The Combat Engine
The combat engine in Baldur's Gate, as in all other aspects of the game, is based on the AD&D rules, so your rate of fire and the chance of hitting the target are dependent on "dice rolls" which are handled by the computer. Bonuses and penalties for your attributes and weapons as well as the target creature's attributes and armor are taken into consideration also, as per AD&D rules. You should expect your characters to miss their target a lot, even if you're fighting with hand to hand weapons. This is normal and you can take heart that the enemies will whiff in their attacks on you at least as much.
The most interesting part though is that battles can be fought "real time" as in Diablo, or you can modify it to a pseudo turn based system. Remember the pause button we mentioned earlier? Pressing it during battle stops the action during which you can issue orders to your party members one by one. In this way you can have your mage ready a spell, have the archers target individual monsters, and have the heavily armored fighters protect the weaker members all at once. Press unpause and the actions are carried out again real time. The character AI is pretty decent and knows to keep attacking enemies until they're dead so you don't have to keep on clicking (your mouse will thank you for this; we've broken more than one mouse playing Diablo). After putting in many hours into playing the game (as Dennis and Kenn will attest, maybe too many working hours =p ), you'll learn to appreciate the ability to pause the game during battles. Trying to play it real time can be an exercise in frustration, because if you miss a click (very easy to do even if you're a real time gaming veteran) your character will walk up next to an enemy instead of shooting or attacking it. You can pretty much forget about getting spells ready in time or using potions in battle. There are configurable hotkeys but why stress yourself out when you can just pause?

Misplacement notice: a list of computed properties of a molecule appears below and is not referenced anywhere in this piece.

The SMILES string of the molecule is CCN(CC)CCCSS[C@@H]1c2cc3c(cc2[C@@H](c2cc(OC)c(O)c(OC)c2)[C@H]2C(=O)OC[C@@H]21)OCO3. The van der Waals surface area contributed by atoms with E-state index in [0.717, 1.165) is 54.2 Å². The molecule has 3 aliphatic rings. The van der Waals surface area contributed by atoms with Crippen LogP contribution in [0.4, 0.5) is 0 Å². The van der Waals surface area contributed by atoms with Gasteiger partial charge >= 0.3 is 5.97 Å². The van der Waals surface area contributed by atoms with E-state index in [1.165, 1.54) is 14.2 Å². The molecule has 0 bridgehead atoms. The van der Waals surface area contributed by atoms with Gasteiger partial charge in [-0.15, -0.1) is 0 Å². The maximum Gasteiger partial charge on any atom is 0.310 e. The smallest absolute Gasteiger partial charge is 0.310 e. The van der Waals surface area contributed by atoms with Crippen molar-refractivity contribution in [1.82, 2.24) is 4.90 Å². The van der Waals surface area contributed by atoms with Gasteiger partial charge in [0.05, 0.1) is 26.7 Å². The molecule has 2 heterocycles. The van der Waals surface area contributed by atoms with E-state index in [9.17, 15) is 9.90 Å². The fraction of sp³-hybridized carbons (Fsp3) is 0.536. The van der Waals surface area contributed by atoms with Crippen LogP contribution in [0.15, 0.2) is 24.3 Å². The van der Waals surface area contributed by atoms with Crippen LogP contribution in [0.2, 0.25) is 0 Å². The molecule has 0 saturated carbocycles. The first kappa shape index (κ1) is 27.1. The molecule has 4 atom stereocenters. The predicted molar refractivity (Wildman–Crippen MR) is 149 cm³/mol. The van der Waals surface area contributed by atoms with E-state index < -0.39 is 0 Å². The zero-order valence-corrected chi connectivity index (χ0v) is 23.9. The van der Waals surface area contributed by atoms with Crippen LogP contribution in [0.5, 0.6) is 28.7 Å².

Notice the colored lighting?
Besides the great combat interface, Baldur's Gate features an extremely interactive world. There are dozens of characters to talk to and interact with, and your responses can affect the plot and game play in big ways. What's interesting is that you're expected to act according to the personality alignment you chose in the game, or else there are consequences. If you picked to be a lawful good character for instance, then stealing money or killing innocent people cannot be part of your game plan. Another thing that we liked was the balance between plot and fighting. If there's not enough fighting or combat in a game, then things can get stale quickly but the converse is also true. If there's too much combat and not enough focus on the story, (like Final Fantasy VII and Diablo) then that can make the game boring also. With FF7 there's an inordinate amount of time spent running around just killing things to gain levels but you don't feel as much of a need to do what with this game. Baldur's Gate does a great job of balancing the two out; there's enough fighting to keep the game interesting, but not too much that you start to feel like you're losing focus on the plot and all your subquests.